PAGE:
“I agree that our entire electronic side was not really viable,” Pius observes. “We were using older accounting and HR software that was not integrated. There was no recruitment software and the salary software had been developed in-house. We used dozens of Excel spreadsheets for occupational health accounting! This meant that if a report was needed immediately, it meant the day after tomorrow at the earliest.”

However, the company has grown rapidly. When Rinel Pius took over seven years ago, the annual turnover was 16 million, while this year the planned turnover will be over 35 million euros.” Therefore, a few years ago it was decided that it is time to get serious about implementing business management software.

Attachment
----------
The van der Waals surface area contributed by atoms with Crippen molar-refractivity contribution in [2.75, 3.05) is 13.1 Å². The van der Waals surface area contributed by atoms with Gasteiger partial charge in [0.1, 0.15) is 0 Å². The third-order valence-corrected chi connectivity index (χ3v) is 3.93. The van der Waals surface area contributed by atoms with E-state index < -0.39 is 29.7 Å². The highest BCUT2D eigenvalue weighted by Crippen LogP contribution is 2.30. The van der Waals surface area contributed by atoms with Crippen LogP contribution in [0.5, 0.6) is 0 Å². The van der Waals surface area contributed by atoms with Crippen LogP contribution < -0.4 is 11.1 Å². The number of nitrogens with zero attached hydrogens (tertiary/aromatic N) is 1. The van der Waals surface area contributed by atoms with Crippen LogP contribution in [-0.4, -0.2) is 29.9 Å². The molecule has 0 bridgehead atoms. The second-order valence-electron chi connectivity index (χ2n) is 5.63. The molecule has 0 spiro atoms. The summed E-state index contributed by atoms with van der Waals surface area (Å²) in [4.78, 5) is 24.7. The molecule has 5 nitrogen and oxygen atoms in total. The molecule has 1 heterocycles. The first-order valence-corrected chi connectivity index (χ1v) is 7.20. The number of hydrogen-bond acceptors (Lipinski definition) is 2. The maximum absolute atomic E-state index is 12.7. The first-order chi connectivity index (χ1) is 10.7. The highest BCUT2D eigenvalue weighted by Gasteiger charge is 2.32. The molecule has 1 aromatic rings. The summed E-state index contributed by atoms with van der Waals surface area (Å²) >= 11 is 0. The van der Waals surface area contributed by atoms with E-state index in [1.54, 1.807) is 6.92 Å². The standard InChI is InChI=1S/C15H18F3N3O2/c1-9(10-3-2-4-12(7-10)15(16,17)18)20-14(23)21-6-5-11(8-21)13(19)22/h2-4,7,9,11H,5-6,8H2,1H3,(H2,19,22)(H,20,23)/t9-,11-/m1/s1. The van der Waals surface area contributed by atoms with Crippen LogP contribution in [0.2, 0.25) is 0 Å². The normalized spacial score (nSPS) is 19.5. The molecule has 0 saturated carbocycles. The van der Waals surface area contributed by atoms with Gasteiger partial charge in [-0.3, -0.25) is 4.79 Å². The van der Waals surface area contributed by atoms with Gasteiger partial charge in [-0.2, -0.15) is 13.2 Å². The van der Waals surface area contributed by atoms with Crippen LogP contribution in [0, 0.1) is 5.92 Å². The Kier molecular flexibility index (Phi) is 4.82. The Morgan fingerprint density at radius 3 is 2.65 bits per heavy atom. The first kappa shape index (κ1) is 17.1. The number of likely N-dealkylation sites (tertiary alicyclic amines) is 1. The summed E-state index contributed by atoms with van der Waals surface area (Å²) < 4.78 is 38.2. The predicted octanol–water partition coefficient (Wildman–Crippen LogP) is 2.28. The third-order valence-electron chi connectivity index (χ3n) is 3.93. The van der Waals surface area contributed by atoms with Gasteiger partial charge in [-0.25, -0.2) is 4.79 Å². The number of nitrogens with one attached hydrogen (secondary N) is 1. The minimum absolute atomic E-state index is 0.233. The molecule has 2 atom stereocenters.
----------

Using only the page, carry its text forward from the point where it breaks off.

On February 1 last year, the choice was made in favour of Business Central and the BCS Itera that provides it. “We actually selected the partner, not so much the software. We needed a company that understands us, with whom we can communicate,” Pius believes. “In this regard, BCS Itera left everyone else in the dust. They really delved into our operations and also painted a very realistic picture of the difficulties of software implementation and the role of our people right from the start.”

However, Pius does not consider the new software itself to be the greatest innovation and progress, but rather the changes in many processes. “The processes themselves have developed over time, they have not been thoroughly analysed. Here is an example: the document we open for each employee, which we call the Day 1 page, used to be retyped three to four times and handled by three to four people! This is now all in the past – it is only done once and is constantly updated. We analysed the entire company’s processes, from accounting to service, payroll, invoicing and mail service,” claims the head of SOL Baltics.


The goal in implementing Business Central was to use as many standard solutions as possible. But this was not always possible.